Archives

Inside Coolibar

Coolibar’s Visit to Camp Discovery

Coolibar had the pleasure of spending a day at the American Academy of Dermatology’s Camp Discovery on June 25. Camp Discovery offers youth with skin conditions the opportunity to spend a week among young people who have similar skin conditions — free of charge.

Camp Knutson in Crosslake, MN  is one of six AAD Camp Discovery locations. Coolibar volunteers passed out sun hats, UPF 50+ swim shirts and UV goggles to the children and counselors in attendance. Coolibar also donated sun protective hats to all Camp Discovery locations, providing sun hats to 350 kids.

Check out our album below from our road trip to Camp Discovery.

[nggallery id=28]

No Comments
Avoid UV & Seek Shade Inside Coolibar New Products Parenting

Is your shade structure shading your kids enough?

As a mom of two active boys I have attended hundreds of sporting events.  For shade and sun protection I bring our portable beach umbrella or canopy.  Over the years, I have noticed that portable umbrellas and canopies only provide minimal sun protection.  Most portable umbrellas and canopies do not block UVA or UVB rays, they provide only a limited shade area (the largest of which is when the sun is directly overhead) and they do not block the UV rays that are reflected off of the ground.

When I researched reflected UV rays, I was shocked to learn that up to 1/3 of cancer causing UV rays can reach your skin while you are sitting in the shade.  One such study in New Zealand concluded that shade structures with side on walls provided the best protection from UV rays.  My frustration with portable shade structures and their inability to provide adequate shade and sun protection lead me to start my company, Solar Eclipz, and to develop the ezShade.

The patented ezShade is the only portable sun-shield that blocks over 99% UVA/UVB rays and instantly attaches to any nylon/poly umbrella or canopy.  Our company’s focus is to educate the public on the harm caused by reflected UV rays and the need for staying sun-safe and I hope that this post too will help you enjoy a sun-safe summer.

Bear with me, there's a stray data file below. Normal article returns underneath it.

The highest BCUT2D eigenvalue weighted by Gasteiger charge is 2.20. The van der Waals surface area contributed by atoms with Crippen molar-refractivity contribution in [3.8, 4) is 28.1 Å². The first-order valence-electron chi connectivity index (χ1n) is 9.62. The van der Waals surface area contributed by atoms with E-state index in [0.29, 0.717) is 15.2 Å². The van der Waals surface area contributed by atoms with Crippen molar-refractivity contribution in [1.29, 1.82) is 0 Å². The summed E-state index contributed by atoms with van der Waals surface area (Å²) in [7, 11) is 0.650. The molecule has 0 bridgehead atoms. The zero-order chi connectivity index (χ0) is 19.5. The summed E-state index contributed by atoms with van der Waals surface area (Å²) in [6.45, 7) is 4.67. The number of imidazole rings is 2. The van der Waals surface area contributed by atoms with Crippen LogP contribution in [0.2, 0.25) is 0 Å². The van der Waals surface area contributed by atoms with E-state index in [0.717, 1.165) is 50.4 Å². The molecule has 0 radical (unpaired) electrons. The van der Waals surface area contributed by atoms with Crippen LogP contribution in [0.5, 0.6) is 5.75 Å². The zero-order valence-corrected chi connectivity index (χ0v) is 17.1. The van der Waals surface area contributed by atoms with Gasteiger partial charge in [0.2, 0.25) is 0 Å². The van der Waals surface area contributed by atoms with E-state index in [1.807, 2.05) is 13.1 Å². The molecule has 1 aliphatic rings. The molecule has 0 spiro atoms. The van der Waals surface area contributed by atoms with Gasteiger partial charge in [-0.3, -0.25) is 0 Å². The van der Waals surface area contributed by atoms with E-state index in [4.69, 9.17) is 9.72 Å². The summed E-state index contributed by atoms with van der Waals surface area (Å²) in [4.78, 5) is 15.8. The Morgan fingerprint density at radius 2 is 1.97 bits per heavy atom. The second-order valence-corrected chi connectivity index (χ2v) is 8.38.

With the temperature soaring and the sun shining brighter, chances are you want to keep your little one safe from the sun. While you’d love to keep them indoors all day, you know you really can’t do that. However, what you CAN do is keep them sun safe by choosing products that provide and boost UV protection, easily and effectively.

Here are 5 must-have sun safety products for parents of preschoolers:

1. Sun Hat

Yes, every toddler needs a good sun hat. Luckily for you, Coolibar offers you some great options. Choose a sun hat that shades most of the face and keeps the sun’s rays away from sensitive skin. Also, don’t just get one sun hat. Get a couple. Preschoolers are always losing stuff or getting them dirty.

2. Sunglasses

Sunglasses are not only for adults. You need to keep your preschooler’s eyes safe from the sun’s rays as well. However, don’t just go out and buy any pair of sunglasses. Look around for a brand that’s trusted and certified. Also, take the little one when you go shopping so that you can try on the pair for fit and comfort.

3. UV Protective Clothes

Sun protective clothes can be a life-saver, especially when you’re at the park or the beach. While you can get special sun protective clothes, you should also make sure that regular clothes offer adequate sun protection. Long sleeves, light colors, cotton fiber are some things to look for when choosing outdoor summer wear for the kids.

4. Sunscreen

Never, ever send your toddler out to play without slathering on the sunscreen. Choose a brand that is kid-friendly and child-appropriate. Blue Lizard and UV Natural both have SPF 30+ sunscreens available for kids. Make sure you apply the sunscreen at least 15 to 20 minutes before they go out to play and reapply it, if they go swimming or wash their faces. Also, don’t forget the BEENS or Back of knees, Ears, Eye area, Neck, and Scalp to ensure full coverage.

5. Shade

And finally, make sure that when they play outside or spend time on the beach, they have adequate shade and sun protection. Using a portable shade such as the ezShade will not only increase the protection that an umbrella offers, it will also keep kids sun-safe without blocking out their fun.

Keeping preschoolers safe in the sun does not need a LOT of effort. Just a few must-have products can help summer be fun and safe for your on-the-go, active toddler. So, go ahead and get equipped for the most enjoyable, sun-safe season ever!

About the Author: Linda Varga is the founder of Solar Eclipz and inventor of the ezShade,  www.myezshade.com, an award-winning sun shield that instantly attaches to any umbrella/canopy, blocks over 99% UVA/UVB rays, doubles your shade, and keeps you cooler all day long.